More help needed
With resources low, park rangers helped stem the spread of the CZU Lightning Complex Fires near Waddell Creek in Davenport on Wednesday. Adam Pardee / Review

This version clarifies comments from Jonathan Cox, deputy chief of CalFire's San Mateo-Santa Cruz unit, relating to budget cuts and resources for the CZU August Lightning Complex fires. It also updates the number of firefighters working the complex and the arrival of federal monetary aid.

With more than 300 fires blazing across California today, firefighters responding to the five major fires spanning portions of San Mateo and Santa Cruz counties find themselves overworked and short of equipment and personnel.

By Friday, more than 1,000 firefighters were deployed to the CZU August Lightning Complex, a marked increase from when the fire began amid lightning strikes over the weekend. The fires have led to evacuations stretching from La Honda in San Mateo County and Bonny Doon in Santa Cruz County, and firefighters are being asked to work double and triple time.

Efforts earlier this year to outfit fire departments across the state were expected to help firefighters adequately fight this year’s fires. But the financial stamp COVID-19 left on state and local budgets has hindered hiring and equipment acquisition.

“We’re one of the many fires competing for the same resources,” said Jonathan Cox, deputy chief of the San Mateo County division of CalFire. “Our resources are stretched extremely thinly at the moment.”

CalFire, the state agency that contracts with 52 counties and more than 200 cities and special districts including the Coastside Fire Protection District, planned to add 500 permanent firefighters to its ranks. But because of the slash to the budget in the governor’s emergency pandemic revision in May, the agency added only 167.

Using its current resources, Cox said the agency is prioritizing saving human life and protecting structures.

“We’re limited in our ability to take action directly on the fire by the fact that we don’t have the adequate resources,” Cox said. “Fire engines, hand crews, water tenders, bulldozers. You name it, we need it.”

Friday morning, firefighters said they had no containment on the CZU complex of fires.

In June, as CalFire officials anticipated yet another intense fire season, the workforce took another hit. COVID-19 broke out in several prison camps, where the agency recruits around 700 inmates to help fight fires.

In response, Gov. Gavin Newsom announced in early July that CalFire would hire 858 more firefighters. These additions, temporary seasonal workers, completed training by the time the River Fire began burning in southern California, said Tim Edwards, president of the CalFire firefighters union, Local 2881.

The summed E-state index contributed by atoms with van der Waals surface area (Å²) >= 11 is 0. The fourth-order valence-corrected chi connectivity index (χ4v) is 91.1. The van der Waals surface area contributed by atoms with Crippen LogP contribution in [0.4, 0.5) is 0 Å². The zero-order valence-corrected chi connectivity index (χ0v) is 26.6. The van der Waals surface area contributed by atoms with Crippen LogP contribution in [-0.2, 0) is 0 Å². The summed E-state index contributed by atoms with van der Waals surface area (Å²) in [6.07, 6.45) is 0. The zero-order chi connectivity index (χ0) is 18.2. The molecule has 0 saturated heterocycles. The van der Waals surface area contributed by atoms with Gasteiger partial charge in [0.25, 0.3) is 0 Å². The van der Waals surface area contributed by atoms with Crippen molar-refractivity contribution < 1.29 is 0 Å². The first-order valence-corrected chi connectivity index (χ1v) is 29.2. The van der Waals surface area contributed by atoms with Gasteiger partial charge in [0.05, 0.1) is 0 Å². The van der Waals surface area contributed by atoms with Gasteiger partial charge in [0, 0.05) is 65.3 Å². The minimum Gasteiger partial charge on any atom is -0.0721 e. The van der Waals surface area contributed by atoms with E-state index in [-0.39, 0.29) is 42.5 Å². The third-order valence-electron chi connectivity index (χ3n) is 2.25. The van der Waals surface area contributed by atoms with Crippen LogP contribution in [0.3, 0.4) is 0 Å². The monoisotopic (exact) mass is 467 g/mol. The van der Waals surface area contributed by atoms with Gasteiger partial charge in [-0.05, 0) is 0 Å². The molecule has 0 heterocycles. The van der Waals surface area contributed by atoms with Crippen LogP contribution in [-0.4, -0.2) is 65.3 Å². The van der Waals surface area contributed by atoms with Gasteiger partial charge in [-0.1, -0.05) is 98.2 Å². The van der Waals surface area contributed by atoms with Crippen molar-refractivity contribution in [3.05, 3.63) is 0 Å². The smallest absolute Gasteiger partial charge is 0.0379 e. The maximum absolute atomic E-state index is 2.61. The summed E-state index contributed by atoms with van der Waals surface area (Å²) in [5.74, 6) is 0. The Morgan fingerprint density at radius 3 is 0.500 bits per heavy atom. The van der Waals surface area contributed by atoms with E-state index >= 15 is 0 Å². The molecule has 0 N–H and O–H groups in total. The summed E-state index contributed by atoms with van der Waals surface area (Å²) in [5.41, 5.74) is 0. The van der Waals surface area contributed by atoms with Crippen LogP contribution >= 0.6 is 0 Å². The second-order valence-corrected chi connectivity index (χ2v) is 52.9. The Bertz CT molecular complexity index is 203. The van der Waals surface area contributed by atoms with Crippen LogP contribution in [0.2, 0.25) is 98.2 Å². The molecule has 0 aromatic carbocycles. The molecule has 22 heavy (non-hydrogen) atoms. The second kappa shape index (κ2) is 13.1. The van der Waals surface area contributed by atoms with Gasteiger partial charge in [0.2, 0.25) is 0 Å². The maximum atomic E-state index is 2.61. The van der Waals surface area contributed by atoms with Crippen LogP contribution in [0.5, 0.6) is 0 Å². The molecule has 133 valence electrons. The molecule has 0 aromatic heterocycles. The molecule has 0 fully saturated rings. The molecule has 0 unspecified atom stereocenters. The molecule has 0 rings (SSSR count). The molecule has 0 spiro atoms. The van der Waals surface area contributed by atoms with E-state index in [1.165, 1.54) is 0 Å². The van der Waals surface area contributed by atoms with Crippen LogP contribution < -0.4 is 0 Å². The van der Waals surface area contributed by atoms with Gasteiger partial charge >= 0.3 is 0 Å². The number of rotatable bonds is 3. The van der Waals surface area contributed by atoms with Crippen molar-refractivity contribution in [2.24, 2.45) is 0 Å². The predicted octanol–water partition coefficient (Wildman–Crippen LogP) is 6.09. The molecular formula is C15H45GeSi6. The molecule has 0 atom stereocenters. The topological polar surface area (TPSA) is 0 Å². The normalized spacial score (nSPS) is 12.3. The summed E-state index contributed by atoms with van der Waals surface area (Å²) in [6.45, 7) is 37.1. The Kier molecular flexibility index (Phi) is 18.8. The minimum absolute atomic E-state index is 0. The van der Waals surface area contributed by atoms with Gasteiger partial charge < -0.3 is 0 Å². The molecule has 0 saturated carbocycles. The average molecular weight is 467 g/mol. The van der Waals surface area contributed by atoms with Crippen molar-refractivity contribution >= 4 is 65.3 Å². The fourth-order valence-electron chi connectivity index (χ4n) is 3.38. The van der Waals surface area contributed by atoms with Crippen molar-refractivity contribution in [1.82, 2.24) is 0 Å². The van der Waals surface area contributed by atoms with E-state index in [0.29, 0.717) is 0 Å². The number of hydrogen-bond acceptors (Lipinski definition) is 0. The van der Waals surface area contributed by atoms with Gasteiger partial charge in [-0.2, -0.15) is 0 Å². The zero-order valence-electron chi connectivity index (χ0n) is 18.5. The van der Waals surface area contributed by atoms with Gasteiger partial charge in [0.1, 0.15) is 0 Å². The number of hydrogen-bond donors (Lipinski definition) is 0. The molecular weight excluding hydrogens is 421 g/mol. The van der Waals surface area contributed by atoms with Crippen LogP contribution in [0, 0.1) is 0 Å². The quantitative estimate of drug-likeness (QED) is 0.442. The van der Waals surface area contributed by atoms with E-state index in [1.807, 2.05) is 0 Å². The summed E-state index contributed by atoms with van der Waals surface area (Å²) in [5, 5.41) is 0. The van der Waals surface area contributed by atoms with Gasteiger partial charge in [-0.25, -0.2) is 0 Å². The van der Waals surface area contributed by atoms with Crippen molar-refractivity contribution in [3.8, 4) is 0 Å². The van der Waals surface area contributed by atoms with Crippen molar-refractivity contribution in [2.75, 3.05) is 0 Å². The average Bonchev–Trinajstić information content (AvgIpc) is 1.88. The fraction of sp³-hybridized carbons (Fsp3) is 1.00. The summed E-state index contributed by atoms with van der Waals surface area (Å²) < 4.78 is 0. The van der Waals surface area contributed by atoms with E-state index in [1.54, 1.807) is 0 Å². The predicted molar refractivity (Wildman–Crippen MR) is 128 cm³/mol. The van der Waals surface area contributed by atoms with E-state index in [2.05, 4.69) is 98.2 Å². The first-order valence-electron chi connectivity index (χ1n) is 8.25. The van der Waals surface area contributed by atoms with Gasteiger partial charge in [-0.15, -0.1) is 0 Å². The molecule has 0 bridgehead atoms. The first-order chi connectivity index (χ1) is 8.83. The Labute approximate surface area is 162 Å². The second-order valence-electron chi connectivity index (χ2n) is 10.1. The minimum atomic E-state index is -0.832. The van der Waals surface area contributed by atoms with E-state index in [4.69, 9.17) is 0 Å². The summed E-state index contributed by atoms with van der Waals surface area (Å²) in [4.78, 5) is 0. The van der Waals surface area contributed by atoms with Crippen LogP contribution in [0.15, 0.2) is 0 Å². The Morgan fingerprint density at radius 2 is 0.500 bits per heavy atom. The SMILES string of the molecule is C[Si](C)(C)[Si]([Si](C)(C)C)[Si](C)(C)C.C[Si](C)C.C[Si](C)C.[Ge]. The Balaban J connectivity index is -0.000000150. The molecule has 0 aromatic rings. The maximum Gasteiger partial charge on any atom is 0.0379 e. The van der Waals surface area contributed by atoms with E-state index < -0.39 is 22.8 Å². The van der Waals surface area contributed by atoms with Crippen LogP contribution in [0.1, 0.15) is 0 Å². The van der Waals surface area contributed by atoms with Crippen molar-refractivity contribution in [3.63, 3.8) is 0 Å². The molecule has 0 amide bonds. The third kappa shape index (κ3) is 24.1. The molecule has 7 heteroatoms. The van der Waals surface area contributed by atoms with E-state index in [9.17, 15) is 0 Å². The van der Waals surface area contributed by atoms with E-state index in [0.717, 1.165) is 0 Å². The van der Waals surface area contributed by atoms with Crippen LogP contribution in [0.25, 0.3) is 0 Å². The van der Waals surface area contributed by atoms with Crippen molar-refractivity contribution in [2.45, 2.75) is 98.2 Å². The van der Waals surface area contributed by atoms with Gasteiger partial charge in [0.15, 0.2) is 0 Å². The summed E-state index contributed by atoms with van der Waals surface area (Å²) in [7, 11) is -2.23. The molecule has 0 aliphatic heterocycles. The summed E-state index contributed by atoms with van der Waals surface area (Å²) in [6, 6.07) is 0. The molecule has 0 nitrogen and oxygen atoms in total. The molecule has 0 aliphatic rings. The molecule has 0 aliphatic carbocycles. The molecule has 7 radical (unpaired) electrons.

“Just in the nick of time,” Edwards said. “And still we’re overstretched.”

Edwards said CalFire firefighters work an average of 72 hours per week, and given the recent fires, days off have been cancelled for now.

The California Office of Emergency Services has begun coordinating resources within its mutual aid program, sending members of the U.S. Forest Service and the San Mateo County Sheriff’s Office, among others, to help redirect traffic and assist in evacuations.

The department worked on an application to the Federal Emergency Management Agency for funding through the Fire Management Assistance Grant to help fight the fires in San Mateo and Santa Cruz counties. This week, the governor announced the grant application was successful.

Still, overall capacity has improved since 2018, when the largest and most destructive fires in California history swept through the state. After last year’s fire season, CalFire pushed the state legislature to add firefighters to its ranks. Cox said if not for that increase things today would be worse.

With the fire season expected to run until November, Edwards believes CalFire needs to push for more staffing.

“We need relief. We need additional people to allow them to have a break,” he said.

He anticipates asking that more resources to fight fires proved unsuccessful at the part of the pandemic, but Edwards is more hopeful now.

“The best time to do it though is when these fires are happening,” he said. “If things aren’t occurring the thought is not there and the need is not there. So it’s always difficult to build your case unless you can show why. Right now is the time to show why.”

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